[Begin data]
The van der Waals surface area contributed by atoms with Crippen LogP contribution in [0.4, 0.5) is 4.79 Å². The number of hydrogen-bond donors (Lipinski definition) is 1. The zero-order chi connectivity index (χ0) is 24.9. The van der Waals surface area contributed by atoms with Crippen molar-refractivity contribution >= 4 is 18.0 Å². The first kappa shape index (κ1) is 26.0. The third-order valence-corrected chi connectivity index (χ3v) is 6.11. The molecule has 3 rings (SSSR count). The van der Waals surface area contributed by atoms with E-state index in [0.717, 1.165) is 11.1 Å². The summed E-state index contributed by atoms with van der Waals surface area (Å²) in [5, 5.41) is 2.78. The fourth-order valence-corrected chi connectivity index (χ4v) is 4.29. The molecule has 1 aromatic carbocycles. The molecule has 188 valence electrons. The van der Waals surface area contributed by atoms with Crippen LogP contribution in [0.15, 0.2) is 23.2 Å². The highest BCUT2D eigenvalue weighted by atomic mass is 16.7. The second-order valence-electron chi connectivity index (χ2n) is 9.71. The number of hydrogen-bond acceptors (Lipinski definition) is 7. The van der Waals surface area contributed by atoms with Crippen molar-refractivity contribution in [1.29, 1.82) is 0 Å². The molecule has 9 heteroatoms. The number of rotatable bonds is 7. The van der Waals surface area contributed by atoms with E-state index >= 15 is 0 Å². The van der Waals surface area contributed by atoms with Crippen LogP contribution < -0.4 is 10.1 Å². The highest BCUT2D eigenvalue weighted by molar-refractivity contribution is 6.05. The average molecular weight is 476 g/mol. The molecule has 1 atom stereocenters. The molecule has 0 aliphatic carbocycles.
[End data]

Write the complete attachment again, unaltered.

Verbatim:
The van der Waals surface area contributed by atoms with Crippen LogP contribution in [0.4, 0.5) is 4.79 Å². The number of hydrogen-bond donors (Lipinski definition) is 1. The zero-order chi connectivity index (χ0) is 24.9. The van der Waals surface area contributed by atoms with Crippen molar-refractivity contribution >= 4 is 18.0 Å². The first kappa shape index (κ1) is 26.0. The third-order valence-corrected chi connectivity index (χ3v) is 6.11. The molecule has 3 rings (SSSR count). The van der Waals surface area contributed by atoms with E-state index in [0.717, 1.165) is 11.1 Å². The summed E-state index contributed by atoms with van der Waals surface area (Å²) in [5, 5.41) is 2.78. The fourth-order valence-corrected chi connectivity index (χ4v) is 4.29. The molecule has 1 aromatic carbocycles. The molecule has 188 valence electrons. The van der Waals surface area contributed by atoms with Crippen LogP contribution in [0.15, 0.2) is 23.2 Å². The highest BCUT2D eigenvalue weighted by atomic mass is 16.7. The second-order valence-electron chi connectivity index (χ2n) is 9.71. The number of hydrogen-bond acceptors (Lipinski definition) is 7. The van der Waals surface area contributed by atoms with Crippen molar-refractivity contribution in [1.29, 1.82) is 0 Å². The molecule has 9 heteroatoms. The number of rotatable bonds is 7. The van der Waals surface area contributed by atoms with E-state index >= 15 is 0 Å². The van der Waals surface area contributed by atoms with Crippen LogP contribution < -0.4 is 10.1 Å². The highest BCUT2D eigenvalue weighted by molar-refractivity contribution is 6.05. The average molecular weight is 476 g/mol. The molecule has 1 atom stereocenters. The molecule has 0 aliphatic carbocycles.